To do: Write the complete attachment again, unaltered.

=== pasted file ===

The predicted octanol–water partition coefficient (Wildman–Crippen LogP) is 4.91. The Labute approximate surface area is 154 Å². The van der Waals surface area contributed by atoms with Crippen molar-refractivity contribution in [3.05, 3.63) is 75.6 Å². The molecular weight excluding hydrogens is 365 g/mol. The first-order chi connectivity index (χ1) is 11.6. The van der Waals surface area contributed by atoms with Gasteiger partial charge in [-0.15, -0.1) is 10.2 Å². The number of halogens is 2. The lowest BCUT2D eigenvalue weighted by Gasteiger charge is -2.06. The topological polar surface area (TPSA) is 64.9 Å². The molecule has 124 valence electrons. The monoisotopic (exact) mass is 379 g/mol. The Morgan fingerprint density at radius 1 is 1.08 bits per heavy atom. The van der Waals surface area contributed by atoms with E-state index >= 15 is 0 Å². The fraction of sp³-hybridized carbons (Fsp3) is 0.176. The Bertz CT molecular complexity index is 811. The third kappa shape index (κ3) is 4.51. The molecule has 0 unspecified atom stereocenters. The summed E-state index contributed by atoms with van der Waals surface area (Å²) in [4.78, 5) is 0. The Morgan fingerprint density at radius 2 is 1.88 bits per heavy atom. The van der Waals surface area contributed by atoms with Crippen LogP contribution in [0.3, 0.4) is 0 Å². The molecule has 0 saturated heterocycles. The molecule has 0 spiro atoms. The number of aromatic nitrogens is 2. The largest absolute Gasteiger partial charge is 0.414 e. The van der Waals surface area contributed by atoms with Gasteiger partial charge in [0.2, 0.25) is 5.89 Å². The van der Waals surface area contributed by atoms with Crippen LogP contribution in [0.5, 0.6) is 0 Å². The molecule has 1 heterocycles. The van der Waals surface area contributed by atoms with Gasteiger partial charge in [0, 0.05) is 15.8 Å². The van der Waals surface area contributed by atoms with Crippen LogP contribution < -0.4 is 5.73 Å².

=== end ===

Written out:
The predicted octanol–water partition coefficient (Wildman–Crippen LogP) is 4.91. The Labute approximate surface area is 154 Å². The van der Waals surface area contributed by atoms with Crippen molar-refractivity contribution in [3.05, 3.63) is 75.6 Å². The molecular weight excluding hydrogens is 365 g/mol. The first-order chi connectivity index (χ1) is 11.6. The van der Waals surface area contributed by atoms with Gasteiger partial charge in [-0.15, -0.1) is 10.2 Å². The number of halogens is 2. The lowest BCUT2D eigenvalue weighted by Gasteiger charge is -2.06. The topological polar surface area (TPSA) is 64.9 Å². The molecule has 124 valence electrons. The monoisotopic (exact) mass is 379 g/mol. The Morgan fingerprint density at radius 1 is 1.08 bits per heavy atom. The van der Waals surface area contributed by atoms with E-state index >= 15 is 0 Å². The fraction of sp³-hybridized carbons (Fsp3) is 0.176. The Bertz CT molecular complexity index is 811. The third kappa shape index (κ3) is 4.51. The molecule has 0 unspecified atom stereocenters. The summed E-state index contributed by atoms with van der Waals surface area (Å²) in [4.78, 5) is 0. The Morgan fingerprint density at radius 2 is 1.88 bits per heavy atom. The van der Waals surface area contributed by atoms with Crippen LogP contribution in [0.3, 0.4) is 0 Å². The molecule has 0 saturated heterocycles. The molecule has 0 spiro atoms. The number of aromatic nitrogens is 2. The largest absolute Gasteiger partial charge is 0.414 e. The van der Waals surface area contributed by atoms with Gasteiger partial charge in [0.2, 0.25) is 5.89 Å². The van der Waals surface area contributed by atoms with Crippen LogP contribution in [0.5, 0.6) is 0 Å². The molecule has 1 heterocycles. The van der Waals surface area contributed by atoms with Gasteiger partial charge in [0, 0.05) is 15.8 Å². The van der Waals surface area contributed by atoms with Crippen LogP contribution < -0.4 is 5.73 Å².